CSIRO: Yes to biofuels, no to palm oil biodiesel

CSIRO, the Commonwealth Scientific and Industrial Research Organisation, which is Australia's national science agency, released a report that speaks quite in favor of biodiesel but raises the alarm on the raw materials used for production. Something someone at OECD (although not OECD itself) said as well.

The report states that either pure biodiesel or a significant blend actually lowers greenhouse gas (GHG) emissions. The process is remarkably good when used oil is the source for making biodiesel. Locally grown canola and tallow are also efficient ways of obtaining fatty acids for biodiesel production (the latter when coming from waste).

Another story is palm oil, which is often produced in rainforest (or we should say former rainforest) areas. The report shows a very interesting graphic on how much oil palm-trees yield: at 10 years time after planting, production is maximum, but the crop is not sustainable until the trees have been in the ground for 50 years. This means that GHG gases that were produced to plant, fertilize and harvest are higher than any possible CO2 captured by the trees. What's even more, it's known that those crops are replacing rainforest mostly by fire.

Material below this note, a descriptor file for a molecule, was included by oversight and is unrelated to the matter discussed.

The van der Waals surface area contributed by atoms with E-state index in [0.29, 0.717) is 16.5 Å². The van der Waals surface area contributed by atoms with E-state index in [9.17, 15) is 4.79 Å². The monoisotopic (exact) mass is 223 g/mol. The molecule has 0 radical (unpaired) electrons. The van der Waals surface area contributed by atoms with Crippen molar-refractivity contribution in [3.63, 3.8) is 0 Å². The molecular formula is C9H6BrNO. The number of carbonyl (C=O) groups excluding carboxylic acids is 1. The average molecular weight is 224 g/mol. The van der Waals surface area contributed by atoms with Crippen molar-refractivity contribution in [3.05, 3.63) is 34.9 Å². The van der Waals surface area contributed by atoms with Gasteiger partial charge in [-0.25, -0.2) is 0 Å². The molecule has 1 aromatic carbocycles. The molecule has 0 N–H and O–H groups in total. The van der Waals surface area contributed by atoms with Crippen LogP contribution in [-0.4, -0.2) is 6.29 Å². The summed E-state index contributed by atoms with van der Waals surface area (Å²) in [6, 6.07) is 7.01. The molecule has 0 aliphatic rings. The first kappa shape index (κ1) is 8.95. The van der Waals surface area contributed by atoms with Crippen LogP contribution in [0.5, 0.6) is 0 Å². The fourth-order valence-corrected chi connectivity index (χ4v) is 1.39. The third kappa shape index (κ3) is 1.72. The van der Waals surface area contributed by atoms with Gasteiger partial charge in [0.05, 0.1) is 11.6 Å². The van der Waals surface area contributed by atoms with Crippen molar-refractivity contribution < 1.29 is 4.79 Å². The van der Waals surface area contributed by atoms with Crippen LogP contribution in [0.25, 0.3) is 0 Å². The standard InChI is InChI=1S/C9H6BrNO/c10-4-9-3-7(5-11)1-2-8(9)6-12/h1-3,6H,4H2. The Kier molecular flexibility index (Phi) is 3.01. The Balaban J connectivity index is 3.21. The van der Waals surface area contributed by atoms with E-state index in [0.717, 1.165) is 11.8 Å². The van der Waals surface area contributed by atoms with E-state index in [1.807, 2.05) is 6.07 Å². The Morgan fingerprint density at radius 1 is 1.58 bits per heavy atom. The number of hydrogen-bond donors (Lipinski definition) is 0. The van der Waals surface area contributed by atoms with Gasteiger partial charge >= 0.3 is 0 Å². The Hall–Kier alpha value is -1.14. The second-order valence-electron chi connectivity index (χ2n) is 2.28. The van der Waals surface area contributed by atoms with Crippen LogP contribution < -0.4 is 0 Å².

Nevertheless, there's a reasonable spot for crops which are about 20 years old, which means that oil obtained from crops planted before 1990 could be acceptable.

[Source: CSIRO (Thanks to Nathan for the tip)]

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